Why Snowshoe Poles are Important and How to Use Them

Why Snowshoe Poles Are Important

Do you need poles to snowshoe? Using snowshoe poles can come in handy for balancing a heavy pack or taking a load off your knees — but they really shine when it comes to navigating on all sorts of challenging terrain. Here’s how to tweak those poles to make sure you’re getting the most possible support out of them in every condition and type of terrain.

Deep Snow

Stop! Don’t take your trekking poles into deep snow unless they have snow baskets on them — a big disc that sits just above the tip of each pole, keeping it from sinking too far into the snow. On most trekking poles, you can just unscrew the old baskets or snap them out (if they’re there in the first place), then screw or snap the new baskets in.

Using trekking poles comes in especially handy if you fall while snowshoeing in deep snow. If the snow’s too deep for you to poke a pole down against the ground and lever yourself back up, place both snowshoe poles flat on the snow, upslope from you, and crossed in the middle so they make a big “X.” Place one hand where the poles cross and use that support to get your feet back underneath you.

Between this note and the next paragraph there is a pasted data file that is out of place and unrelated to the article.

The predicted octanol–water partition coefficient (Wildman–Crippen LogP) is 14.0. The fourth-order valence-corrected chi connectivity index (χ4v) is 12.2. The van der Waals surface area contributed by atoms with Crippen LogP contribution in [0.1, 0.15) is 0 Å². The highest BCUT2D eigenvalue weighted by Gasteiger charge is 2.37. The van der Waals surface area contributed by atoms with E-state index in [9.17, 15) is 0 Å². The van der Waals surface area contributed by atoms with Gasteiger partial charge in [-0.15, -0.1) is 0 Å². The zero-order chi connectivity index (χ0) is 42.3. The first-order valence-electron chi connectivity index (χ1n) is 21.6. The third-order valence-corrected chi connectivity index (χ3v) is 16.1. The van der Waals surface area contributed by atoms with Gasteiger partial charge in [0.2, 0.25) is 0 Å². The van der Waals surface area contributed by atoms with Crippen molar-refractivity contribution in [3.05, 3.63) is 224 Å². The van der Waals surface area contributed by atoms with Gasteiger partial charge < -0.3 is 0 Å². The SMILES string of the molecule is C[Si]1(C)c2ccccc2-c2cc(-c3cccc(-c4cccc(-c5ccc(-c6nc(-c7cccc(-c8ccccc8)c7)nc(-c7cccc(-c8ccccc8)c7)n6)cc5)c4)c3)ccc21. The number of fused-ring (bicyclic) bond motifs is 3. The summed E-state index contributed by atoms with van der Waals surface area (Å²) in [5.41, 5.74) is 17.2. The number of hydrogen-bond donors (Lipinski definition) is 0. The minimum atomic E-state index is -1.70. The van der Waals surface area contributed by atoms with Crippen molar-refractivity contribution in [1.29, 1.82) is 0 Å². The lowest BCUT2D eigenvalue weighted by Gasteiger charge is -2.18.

Dirt and Gravel

No baskets needed here! In fact, you’ll do better without them. If you’re really depending on the poles for balance or support, place them firmly with each step and pay attention to how they feel in your hand. It’s that feel — and sometimes the sound of the pole hitting the ground, too — that will tell you if the pole is planted solidly enough for you to trust it with your weight.

On Rocky Surfaces

The metal tips on your trekking poles will slip and slide on rocky surfaces and can leave ugly scratches on the rocks. Pop some rubber tip protectors on your snowshoe poles, and problem solved — they’ll grip solidly on dry rock, with nary a scratch (or dulled pole tip) to be seen. But be careful: Just like your feet, those rubber pole tips can still slip when the rock is wet.


Here’s where adjustable trekking poles really shine: Shorten them for uphill slopes and lengthen them for downhill slopes. That way you still have full support from the poles, without having to stoop forward or lean back to use them for leverage.

If you don’t have adjustable snowshoe poles, you can cheat it by gripping the poles lower down when you go uphill, and holding onto the very top of the handles when you go downhill.


Walking sideways across a slope? No problem — just shorten the uphill pole (or grip it lower down) and lengthen the downhill pole (or grip it at the tippy-top of the handle). That gives you equal balance and support on both sides.

Mud and Slush

Mud and slush work out pretty much the same: Goopy and slippery. Use snow baskets on your poles or, better yet, mud baskets (completely round discs). Either type will keep your poles from sinking into the mud as deeply, and create a little extra stability for you.

Related links:

How long should my trekking poles be?

How to attach hiking poles to your backpack

Get more out of your hiking poles

Article written by Lisa Maloney, Hiking Expert at About.com